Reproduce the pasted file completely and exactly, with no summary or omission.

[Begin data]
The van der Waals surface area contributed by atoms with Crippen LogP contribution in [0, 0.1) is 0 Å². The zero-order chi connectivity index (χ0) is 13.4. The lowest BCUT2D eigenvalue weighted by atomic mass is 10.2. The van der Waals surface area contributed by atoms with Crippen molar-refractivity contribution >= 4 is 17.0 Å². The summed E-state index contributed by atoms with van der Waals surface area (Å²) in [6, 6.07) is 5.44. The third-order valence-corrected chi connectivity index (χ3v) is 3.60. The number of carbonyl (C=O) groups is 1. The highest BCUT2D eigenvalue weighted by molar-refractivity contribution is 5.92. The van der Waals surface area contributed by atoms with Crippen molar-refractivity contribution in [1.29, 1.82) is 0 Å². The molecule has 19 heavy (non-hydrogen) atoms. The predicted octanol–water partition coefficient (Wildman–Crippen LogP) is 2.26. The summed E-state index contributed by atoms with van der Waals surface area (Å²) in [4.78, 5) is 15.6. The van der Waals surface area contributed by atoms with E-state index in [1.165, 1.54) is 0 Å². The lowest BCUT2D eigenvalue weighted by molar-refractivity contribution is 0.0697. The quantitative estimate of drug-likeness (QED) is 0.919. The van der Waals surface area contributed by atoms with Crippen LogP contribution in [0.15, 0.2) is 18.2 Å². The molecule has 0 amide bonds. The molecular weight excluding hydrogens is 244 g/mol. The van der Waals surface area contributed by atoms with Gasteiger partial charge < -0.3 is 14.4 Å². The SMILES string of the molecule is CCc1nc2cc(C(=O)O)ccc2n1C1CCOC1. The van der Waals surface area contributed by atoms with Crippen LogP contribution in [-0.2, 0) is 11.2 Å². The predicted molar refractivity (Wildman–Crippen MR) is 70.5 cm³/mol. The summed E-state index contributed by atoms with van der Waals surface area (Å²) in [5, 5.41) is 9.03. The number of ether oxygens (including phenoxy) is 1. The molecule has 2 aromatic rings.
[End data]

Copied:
The van der Waals surface area contributed by atoms with Crippen LogP contribution in [0, 0.1) is 0 Å². The zero-order chi connectivity index (χ0) is 13.4. The lowest BCUT2D eigenvalue weighted by atomic mass is 10.2. The van der Waals surface area contributed by atoms with Crippen molar-refractivity contribution >= 4 is 17.0 Å². The summed E-state index contributed by atoms with van der Waals surface area (Å²) in [6, 6.07) is 5.44. The third-order valence-corrected chi connectivity index (χ3v) is 3.60. The number of carbonyl (C=O) groups is 1. The highest BCUT2D eigenvalue weighted by molar-refractivity contribution is 5.92. The van der Waals surface area contributed by atoms with Crippen molar-refractivity contribution in [1.29, 1.82) is 0 Å². The molecule has 19 heavy (non-hydrogen) atoms. The predicted octanol–water partition coefficient (Wildman–Crippen LogP) is 2.26. The summed E-state index contributed by atoms with van der Waals surface area (Å²) in [4.78, 5) is 15.6. The van der Waals surface area contributed by atoms with E-state index in [1.165, 1.54) is 0 Å². The lowest BCUT2D eigenvalue weighted by molar-refractivity contribution is 0.0697. The quantitative estimate of drug-likeness (QED) is 0.919. The van der Waals surface area contributed by atoms with Crippen LogP contribution in [0.15, 0.2) is 18.2 Å². The molecule has 0 amide bonds. The molecular weight excluding hydrogens is 244 g/mol. The van der Waals surface area contributed by atoms with Gasteiger partial charge < -0.3 is 14.4 Å². The SMILES string of the molecule is CCc1nc2cc(C(=O)O)ccc2n1C1CCOC1. The van der Waals surface area contributed by atoms with Crippen LogP contribution in [-0.2, 0) is 11.2 Å². The predicted molar refractivity (Wildman–Crippen MR) is 70.5 cm³/mol. The summed E-state index contributed by atoms with van der Waals surface area (Å²) in [5, 5.41) is 9.03. The number of ether oxygens (including phenoxy) is 1. The molecule has 2 aromatic rings.